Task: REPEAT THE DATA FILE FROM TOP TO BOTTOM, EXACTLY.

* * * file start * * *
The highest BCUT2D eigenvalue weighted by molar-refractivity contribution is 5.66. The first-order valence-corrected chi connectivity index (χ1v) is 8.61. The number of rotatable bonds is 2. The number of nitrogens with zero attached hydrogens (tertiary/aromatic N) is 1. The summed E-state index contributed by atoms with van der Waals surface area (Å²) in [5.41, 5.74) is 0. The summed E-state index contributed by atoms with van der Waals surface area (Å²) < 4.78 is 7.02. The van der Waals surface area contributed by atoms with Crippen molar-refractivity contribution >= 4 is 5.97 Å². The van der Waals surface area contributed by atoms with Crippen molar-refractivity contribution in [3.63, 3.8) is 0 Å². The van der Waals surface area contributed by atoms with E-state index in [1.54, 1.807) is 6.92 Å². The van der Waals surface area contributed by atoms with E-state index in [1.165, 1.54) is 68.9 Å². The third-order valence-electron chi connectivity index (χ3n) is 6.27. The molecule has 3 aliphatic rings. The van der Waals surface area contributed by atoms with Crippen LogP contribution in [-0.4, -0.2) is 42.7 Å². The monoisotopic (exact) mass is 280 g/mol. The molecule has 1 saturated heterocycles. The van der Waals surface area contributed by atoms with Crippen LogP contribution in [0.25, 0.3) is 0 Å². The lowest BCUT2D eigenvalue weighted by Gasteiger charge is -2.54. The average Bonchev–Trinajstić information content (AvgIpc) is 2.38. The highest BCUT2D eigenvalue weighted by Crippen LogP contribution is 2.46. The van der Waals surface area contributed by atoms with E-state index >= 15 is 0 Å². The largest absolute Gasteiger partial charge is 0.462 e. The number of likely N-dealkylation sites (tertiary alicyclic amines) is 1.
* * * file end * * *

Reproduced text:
The highest BCUT2D eigenvalue weighted by molar-refractivity contribution is 5.66. The first-order valence-corrected chi connectivity index (χ1v) is 8.61. The number of rotatable bonds is 2. The number of nitrogens with zero attached hydrogens (tertiary/aromatic N) is 1. The summed E-state index contributed by atoms with van der Waals surface area (Å²) in [5.41, 5.74) is 0. The summed E-state index contributed by atoms with van der Waals surface area (Å²) < 4.78 is 7.02. The van der Waals surface area contributed by atoms with Crippen molar-refractivity contribution >= 4 is 5.97 Å². The van der Waals surface area contributed by atoms with Crippen molar-refractivity contribution in [3.63, 3.8) is 0 Å². The van der Waals surface area contributed by atoms with E-state index in [1.54, 1.807) is 6.92 Å². The van der Waals surface area contributed by atoms with E-state index in [1.165, 1.54) is 68.9 Å². The third-order valence-electron chi connectivity index (χ3n) is 6.27. The molecule has 3 aliphatic rings. The van der Waals surface area contributed by atoms with Crippen LogP contribution in [-0.4, -0.2) is 42.7 Å². The monoisotopic (exact) mass is 280 g/mol. The molecule has 1 saturated heterocycles. The van der Waals surface area contributed by atoms with Crippen LogP contribution in [0.25, 0.3) is 0 Å². The lowest BCUT2D eigenvalue weighted by Gasteiger charge is -2.54. The average Bonchev–Trinajstić information content (AvgIpc) is 2.38. The highest BCUT2D eigenvalue weighted by Crippen LogP contribution is 2.46. The van der Waals surface area contributed by atoms with E-state index >= 15 is 0 Å². The largest absolute Gasteiger partial charge is 0.462 e. The number of likely N-dealkylation sites (tertiary alicyclic amines) is 1.